Nicolas Sageot (1666-1731), maître in 1706.
First recorded in Paris in 1698, Sageot was based in the Faubourg Saint-Antoine and evidently rapidly expanded his business, as by 1711 he had 12,000 livres, almost all in stock-in-trade. The extensive nature of his business is revealed by the sale in 1720 to Léonard Prieur 'Marchand Mercier Grossier Joaillier Priviligié suivant la Cour' of 16,000 livres worth of furniture, consisting of a wide range of armoires, bureaux and commodes.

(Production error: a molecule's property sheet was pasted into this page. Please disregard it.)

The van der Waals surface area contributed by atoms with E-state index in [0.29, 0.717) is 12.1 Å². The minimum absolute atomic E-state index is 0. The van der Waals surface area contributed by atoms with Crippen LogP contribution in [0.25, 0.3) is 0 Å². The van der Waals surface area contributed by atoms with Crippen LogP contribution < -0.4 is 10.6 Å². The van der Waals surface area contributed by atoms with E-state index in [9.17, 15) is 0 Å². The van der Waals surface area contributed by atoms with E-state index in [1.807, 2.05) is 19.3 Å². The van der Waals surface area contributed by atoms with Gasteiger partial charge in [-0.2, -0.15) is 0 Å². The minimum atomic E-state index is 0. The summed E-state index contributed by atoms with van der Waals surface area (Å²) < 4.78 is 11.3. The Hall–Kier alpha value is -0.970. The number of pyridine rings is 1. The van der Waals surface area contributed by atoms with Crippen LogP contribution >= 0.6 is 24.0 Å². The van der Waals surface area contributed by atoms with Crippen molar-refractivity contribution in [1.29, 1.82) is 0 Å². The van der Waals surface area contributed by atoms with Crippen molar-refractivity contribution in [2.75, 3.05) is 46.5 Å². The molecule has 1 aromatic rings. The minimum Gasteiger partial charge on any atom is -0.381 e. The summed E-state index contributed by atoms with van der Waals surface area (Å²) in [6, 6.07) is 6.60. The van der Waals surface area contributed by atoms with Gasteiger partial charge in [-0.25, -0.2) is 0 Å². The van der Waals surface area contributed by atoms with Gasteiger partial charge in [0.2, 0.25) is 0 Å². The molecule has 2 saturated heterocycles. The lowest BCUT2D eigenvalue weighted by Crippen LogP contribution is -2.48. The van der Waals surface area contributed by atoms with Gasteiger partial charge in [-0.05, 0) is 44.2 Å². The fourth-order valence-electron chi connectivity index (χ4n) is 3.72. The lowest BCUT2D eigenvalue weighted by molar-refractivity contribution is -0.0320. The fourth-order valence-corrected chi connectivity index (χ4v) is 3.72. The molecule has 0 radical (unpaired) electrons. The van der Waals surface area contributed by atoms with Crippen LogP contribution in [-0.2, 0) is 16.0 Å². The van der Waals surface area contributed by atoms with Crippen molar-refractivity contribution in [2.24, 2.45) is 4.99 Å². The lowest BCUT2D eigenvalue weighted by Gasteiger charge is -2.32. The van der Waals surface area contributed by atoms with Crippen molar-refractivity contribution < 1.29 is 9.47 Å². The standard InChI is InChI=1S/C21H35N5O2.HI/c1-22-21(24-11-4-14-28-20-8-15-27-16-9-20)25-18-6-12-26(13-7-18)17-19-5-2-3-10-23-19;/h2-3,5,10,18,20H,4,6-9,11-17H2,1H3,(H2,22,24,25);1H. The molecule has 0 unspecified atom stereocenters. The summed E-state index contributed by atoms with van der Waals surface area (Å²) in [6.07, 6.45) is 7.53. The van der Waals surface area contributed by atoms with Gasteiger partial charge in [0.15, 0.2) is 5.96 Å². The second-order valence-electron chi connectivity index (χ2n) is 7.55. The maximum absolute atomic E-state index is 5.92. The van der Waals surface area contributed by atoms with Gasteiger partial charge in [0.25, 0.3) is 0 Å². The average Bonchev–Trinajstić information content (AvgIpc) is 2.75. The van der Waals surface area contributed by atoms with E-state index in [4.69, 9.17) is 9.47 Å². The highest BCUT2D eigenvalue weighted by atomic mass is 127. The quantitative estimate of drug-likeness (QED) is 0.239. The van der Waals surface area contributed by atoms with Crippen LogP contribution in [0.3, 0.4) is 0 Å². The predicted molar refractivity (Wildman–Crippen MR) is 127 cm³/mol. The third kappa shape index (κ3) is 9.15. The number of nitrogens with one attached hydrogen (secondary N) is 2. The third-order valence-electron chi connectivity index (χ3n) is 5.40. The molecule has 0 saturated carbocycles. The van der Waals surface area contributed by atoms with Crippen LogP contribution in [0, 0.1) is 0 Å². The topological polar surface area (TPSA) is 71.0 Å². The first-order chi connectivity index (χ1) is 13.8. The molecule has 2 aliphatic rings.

The top of this spectacular commode, decorated in première partie Boulle marquetry in brass, sumptuous red tortoiseshell and polished pewter, is typical of the ingenious inventiveness with which Sageot created ever new designs using the 'antique' and 'arabesque' engravings of Jean Bérain (d. 1711) as his main source. The overall form of the commode and in particular its marquetry relates it closely to another commode stamped by Sageot, previously in the collections of the Dukes of Newcastle and sold at Christie's, London, 16 December 1999, lot 50 (£287,500 with premium). Further closely related commodes include one from the collection of Barbara Piasecka Johnson, previously in the collection of the duchesse de Talleyrand, sold Sotheby's, New York, 21 May 1992, lot 69 ($385,000) and another from the collection of Gregory de Ligne Gregory at Harlaxton Manor, sold Christie's, London, 5 July 2012, lot 8 (£157,250).